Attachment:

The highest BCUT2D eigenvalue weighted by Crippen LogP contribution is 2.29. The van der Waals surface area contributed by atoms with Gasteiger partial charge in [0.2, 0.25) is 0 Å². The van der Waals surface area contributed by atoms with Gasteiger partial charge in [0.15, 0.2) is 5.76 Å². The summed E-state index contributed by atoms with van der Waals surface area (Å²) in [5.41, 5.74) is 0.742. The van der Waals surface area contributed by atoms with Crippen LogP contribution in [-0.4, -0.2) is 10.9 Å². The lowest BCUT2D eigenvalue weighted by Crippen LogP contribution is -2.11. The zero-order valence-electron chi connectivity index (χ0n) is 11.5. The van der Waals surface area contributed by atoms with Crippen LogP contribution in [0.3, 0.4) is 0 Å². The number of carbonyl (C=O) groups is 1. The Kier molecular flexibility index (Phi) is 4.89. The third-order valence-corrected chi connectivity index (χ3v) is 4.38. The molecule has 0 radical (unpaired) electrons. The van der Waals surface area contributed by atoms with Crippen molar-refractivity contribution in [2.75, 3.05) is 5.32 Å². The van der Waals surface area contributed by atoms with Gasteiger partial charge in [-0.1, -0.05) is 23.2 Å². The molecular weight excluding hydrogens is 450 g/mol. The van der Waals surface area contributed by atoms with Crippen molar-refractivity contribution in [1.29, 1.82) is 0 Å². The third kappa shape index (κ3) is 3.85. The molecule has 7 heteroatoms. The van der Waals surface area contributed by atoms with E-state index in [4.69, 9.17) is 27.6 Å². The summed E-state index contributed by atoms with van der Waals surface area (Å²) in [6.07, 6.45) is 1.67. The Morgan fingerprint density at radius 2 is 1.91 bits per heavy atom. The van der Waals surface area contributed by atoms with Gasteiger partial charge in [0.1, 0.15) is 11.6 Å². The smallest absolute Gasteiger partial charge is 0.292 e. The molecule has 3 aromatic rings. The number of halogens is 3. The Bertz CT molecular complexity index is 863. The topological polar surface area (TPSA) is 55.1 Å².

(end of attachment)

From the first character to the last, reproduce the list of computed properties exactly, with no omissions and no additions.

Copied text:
The highest BCUT2D eigenvalue weighted by Crippen LogP contribution is 2.29. The van der Waals surface area contributed by atoms with Gasteiger partial charge in [0.2, 0.25) is 0 Å². The van der Waals surface area contributed by atoms with Gasteiger partial charge in [0.15, 0.2) is 5.76 Å². The summed E-state index contributed by atoms with van der Waals surface area (Å²) in [5.41, 5.74) is 0.742. The van der Waals surface area contributed by atoms with Crippen LogP contribution in [-0.4, -0.2) is 10.9 Å². The lowest BCUT2D eigenvalue weighted by Crippen LogP contribution is -2.11. The zero-order valence-electron chi connectivity index (χ0n) is 11.5. The van der Waals surface area contributed by atoms with Crippen LogP contribution in [0.3, 0.4) is 0 Å². The number of carbonyl (C=O) groups is 1. The Kier molecular flexibility index (Phi) is 4.89. The third-order valence-corrected chi connectivity index (χ3v) is 4.38. The molecule has 0 radical (unpaired) electrons. The van der Waals surface area contributed by atoms with Crippen molar-refractivity contribution in [2.75, 3.05) is 5.32 Å². The van der Waals surface area contributed by atoms with Gasteiger partial charge in [-0.1, -0.05) is 23.2 Å². The molecular weight excluding hydrogens is 450 g/mol. The van der Waals surface area contributed by atoms with Crippen molar-refractivity contribution in [1.29, 1.82) is 0 Å². The third kappa shape index (κ3) is 3.85. The molecule has 7 heteroatoms. The van der Waals surface area contributed by atoms with E-state index in [4.69, 9.17) is 27.6 Å². The summed E-state index contributed by atoms with van der Waals surface area (Å²) in [6.07, 6.45) is 1.67. The Morgan fingerprint density at radius 2 is 1.91 bits per heavy atom. The van der Waals surface area contributed by atoms with Gasteiger partial charge in [0.1, 0.15) is 11.6 Å². The smallest absolute Gasteiger partial charge is 0.292 e. The molecule has 3 aromatic rings. The number of halogens is 3. The Bertz CT molecular complexity index is 863. The topological polar surface area (TPSA) is 55.1 Å².